Q: Given how prevalent and powerful social media seems to be these days, does it still make sense to advertise on TV?
A:Broadcast mass-media advertising may seem anachronistic. Nielsen reports that 18–24-year-olds, the coveted target of many fast-food advertisers, are watching less television today—as much as a third less than in 2011. Global media intelligence firm Magna Global expects TV ad revenue to decline 2.9 percent in 2015, and it projects that digital (including social, mobile, and video) and TV ad revenues will reach the same level—$68 billion—by 2016. And, according to a study by Microsoft, the average human attention span is only 8 seconds (one second shorter than a goldfish’s!).
So TV advertising may not influence brand perceptions as much as it used to, but it’s still an important stable of your media mix. TV is still clearly the dominant consumption source for video (those 18–24-year-olds still watch more than 93 hours of TV each month) and the combination of TV advertising and social engagement can be quite powerful. According to Comscore, a TV campaign that leverages digital touch points can increase its effective reach by 16 percent.
If TV advertising still matters, then what makes good TV advertising? I turned to the folks at advertising research firm Ameritest to shed some light on effective ad messaging.
Before I get into what Ameritest told me about how to make a good ad, the most important finding of its research is that the strength of a brand’s advertising versus its competition, month in and month out, does affect sales. Predictive modeling studies it conducted for two large national fast-food chains showed that more than 40 percent of sales growth for a brand can be explained by combining either spend or recent sales momentum with variables directly related to the quality of the brand’s advertising. Months with strong relative ad quality for a brand like McDonald’s (where breakthrough, branding, and persuasion were all strong) show on average 47 percent more sales growth compared with months when the same metrics are average to below average. And across a variety of its studies over the past 20 years, Ameritest has determined ad effectiveness has a much higher correlation to sales impact (seven to 10 times more impact) than do media weights.
The finding that the quality of your advertising matters should come as no surprise, but it’s worth pointing out. It’s not enough to simply devote dollars to advertising; you must ensure your message is relevant and differentiating. If you’re a well-established, familiar brand, you can’t just run “reminder” advertising. And if you’re a first-time advertiser, your ads need to do more than simply let people know you exist.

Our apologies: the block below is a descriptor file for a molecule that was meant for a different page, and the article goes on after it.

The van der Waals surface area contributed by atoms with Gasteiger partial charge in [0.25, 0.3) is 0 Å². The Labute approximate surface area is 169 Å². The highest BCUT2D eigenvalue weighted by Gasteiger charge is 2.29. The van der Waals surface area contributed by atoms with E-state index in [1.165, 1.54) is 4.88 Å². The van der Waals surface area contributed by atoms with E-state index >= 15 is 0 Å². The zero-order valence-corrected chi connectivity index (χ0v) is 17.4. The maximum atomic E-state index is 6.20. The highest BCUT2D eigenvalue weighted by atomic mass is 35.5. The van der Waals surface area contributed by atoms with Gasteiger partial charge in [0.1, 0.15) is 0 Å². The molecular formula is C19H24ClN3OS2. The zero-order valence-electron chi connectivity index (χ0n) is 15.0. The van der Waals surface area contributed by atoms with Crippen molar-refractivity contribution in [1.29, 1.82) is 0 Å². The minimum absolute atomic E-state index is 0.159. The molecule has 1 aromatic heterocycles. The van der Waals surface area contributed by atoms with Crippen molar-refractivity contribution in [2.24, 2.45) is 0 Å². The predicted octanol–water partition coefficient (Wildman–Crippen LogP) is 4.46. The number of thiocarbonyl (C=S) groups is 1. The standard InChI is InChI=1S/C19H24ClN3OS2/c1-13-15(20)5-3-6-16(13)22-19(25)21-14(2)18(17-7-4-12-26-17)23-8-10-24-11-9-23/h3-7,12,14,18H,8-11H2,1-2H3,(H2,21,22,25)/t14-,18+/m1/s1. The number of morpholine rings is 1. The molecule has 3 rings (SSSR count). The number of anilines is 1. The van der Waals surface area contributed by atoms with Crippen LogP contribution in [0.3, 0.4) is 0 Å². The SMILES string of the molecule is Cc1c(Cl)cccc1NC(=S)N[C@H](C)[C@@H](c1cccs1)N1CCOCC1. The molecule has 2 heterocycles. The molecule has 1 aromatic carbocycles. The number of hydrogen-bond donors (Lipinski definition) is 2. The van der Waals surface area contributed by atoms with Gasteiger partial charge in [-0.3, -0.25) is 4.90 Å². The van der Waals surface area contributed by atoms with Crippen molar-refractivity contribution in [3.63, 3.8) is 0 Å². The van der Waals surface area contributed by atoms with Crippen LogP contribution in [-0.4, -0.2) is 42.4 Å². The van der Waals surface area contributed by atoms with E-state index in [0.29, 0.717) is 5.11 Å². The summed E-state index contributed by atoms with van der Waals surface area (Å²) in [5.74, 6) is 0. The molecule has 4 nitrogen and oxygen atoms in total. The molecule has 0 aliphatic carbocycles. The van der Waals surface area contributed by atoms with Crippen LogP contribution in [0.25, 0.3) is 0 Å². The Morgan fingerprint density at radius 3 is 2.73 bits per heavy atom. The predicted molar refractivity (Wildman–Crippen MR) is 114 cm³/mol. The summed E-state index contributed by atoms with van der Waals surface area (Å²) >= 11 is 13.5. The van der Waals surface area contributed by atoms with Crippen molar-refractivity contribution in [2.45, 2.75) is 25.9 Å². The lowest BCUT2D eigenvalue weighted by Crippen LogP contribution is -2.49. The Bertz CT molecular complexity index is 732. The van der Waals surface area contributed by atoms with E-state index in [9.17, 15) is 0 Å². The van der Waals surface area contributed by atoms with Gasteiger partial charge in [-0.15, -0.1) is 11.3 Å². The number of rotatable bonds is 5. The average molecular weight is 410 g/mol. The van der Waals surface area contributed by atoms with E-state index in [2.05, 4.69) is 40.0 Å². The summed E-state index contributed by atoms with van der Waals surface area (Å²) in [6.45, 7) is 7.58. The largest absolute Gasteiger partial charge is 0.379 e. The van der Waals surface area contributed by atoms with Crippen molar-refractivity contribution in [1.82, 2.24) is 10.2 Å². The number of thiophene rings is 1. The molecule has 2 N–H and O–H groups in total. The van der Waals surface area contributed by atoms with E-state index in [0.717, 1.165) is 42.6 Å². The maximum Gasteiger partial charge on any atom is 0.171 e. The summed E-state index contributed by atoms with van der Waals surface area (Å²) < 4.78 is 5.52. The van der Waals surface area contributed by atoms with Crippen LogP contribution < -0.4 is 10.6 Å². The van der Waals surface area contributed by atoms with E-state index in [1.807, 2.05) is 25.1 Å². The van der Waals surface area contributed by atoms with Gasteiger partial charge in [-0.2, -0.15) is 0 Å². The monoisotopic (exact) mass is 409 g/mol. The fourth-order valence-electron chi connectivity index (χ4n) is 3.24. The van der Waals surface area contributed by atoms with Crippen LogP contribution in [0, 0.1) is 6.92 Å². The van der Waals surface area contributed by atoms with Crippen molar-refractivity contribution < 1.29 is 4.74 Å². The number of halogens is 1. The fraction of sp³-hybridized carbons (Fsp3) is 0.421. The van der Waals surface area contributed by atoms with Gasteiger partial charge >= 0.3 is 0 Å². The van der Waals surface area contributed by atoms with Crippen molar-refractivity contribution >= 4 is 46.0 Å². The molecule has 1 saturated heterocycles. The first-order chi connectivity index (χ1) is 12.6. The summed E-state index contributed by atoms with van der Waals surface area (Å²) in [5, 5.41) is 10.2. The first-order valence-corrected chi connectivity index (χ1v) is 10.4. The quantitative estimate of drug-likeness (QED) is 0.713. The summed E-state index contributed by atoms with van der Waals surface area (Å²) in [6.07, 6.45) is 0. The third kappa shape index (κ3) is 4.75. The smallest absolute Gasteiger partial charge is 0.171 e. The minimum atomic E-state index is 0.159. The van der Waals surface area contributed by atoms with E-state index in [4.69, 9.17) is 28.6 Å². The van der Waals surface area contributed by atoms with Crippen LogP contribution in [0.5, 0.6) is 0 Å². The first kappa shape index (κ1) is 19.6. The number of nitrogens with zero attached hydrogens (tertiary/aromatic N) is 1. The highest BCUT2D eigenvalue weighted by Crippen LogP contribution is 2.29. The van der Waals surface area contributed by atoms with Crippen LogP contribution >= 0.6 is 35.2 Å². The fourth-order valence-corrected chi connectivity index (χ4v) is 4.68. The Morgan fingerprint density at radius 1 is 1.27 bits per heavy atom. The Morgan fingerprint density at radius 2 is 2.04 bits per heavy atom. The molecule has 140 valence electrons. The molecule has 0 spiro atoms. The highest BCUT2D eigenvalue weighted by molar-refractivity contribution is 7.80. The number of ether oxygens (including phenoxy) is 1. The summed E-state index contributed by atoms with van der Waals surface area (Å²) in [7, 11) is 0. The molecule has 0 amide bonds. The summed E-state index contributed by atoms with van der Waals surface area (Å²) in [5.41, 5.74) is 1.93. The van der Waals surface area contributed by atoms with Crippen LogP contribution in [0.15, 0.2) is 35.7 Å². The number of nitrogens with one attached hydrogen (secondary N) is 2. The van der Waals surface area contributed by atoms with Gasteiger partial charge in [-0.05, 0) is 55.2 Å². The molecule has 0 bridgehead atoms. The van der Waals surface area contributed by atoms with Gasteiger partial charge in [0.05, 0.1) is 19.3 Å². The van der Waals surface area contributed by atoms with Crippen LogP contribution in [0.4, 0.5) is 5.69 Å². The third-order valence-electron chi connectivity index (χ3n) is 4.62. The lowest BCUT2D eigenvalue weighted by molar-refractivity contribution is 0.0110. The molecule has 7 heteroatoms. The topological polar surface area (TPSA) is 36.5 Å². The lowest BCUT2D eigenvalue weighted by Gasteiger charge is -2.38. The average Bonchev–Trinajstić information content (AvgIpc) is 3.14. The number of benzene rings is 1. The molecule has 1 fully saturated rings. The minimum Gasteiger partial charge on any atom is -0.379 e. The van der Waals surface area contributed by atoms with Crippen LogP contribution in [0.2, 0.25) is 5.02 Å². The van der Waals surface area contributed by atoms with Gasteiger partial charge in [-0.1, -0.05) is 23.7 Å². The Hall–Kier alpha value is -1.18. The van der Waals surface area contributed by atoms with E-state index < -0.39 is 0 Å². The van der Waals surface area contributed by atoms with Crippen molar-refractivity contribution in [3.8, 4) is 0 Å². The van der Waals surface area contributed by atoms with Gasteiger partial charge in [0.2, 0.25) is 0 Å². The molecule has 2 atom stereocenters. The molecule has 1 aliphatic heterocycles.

Which brings us to ad messaging. According to Ameritest’s analysis of the top-performing 5 percent of quick-service ads over seven years, the strongest messages communicated versus weaker ads were “overall best restaurant” (on average 66 percent higher), “healthy” (73 percent higher), and “enjoyable place” (29 percent higher). Messages about factors that are costs of entry in the category—“convenience,” “good value,” and “good tasting”—were only 9 percent, 8 percent, and 14 percent higher, respectively. In fact, on average, the top 5 percent of quick-serve ads communicated an additional 7.3 “strategic” messages at above-average levels, compared with only 4.6 for the remaining 95 percent of the category’s ads.
Out of more than 1,100 quick-serve ads that Ameritest has tested, it found 9 percent failed to communicate a message other than convenience. Those 9 percent of ads were significantly weaker (62 percent less motivating an intent to visit) than ads that communicated at least one other strategic message. In fact, companies’ same-store sales actually went down during periods when they ran ads only promoting convenience (probably because their competitors were running more effective ads).
Also, Ameritest’s diagnostic memory test shows that consumers have fewer memories of a relatively weaker ad when tested in head-to-head competition (simulating a consumer seeing two ads in close time proximity). The same ad dropped 27 percent in breakthrough when tested against a strong ad from a competitor versus when tested against an average competitive ad.
The bottom line conclusion is this: Relevant and differentiating messaging produces ads that are more memorable and motivating, which in turn produce sales growth.
I asked the folks at Ameritest specifically how ads communicated messages like “overall best restaurant” and “enjoyable place,” but that level of research is only available for specific clients. So I turned to the American Marketing Association and its North American Effie Effectiveness Index (Effies) for more insight on messaging. The Effies are renowned for recognizing marketing campaigns that produce real business results. The winning ad in 2015 was a Mother’s Day spot for American Greetings. In explaining why the ad won, one judge said, “It found a completely original way of inspiring gratitude through reframing the experience and human truth of motherhood that provoked emotion—and action.”
That description can be adapted into a prescription for effective messaging that we can all use: Use a new and creative way to present the experience and truth of your brand to spark emotion and initiate action. TV advertising remains a terrific medium for telling a unique brand story that resonates authentically and emotionally. Above all else, that’s why it matters.
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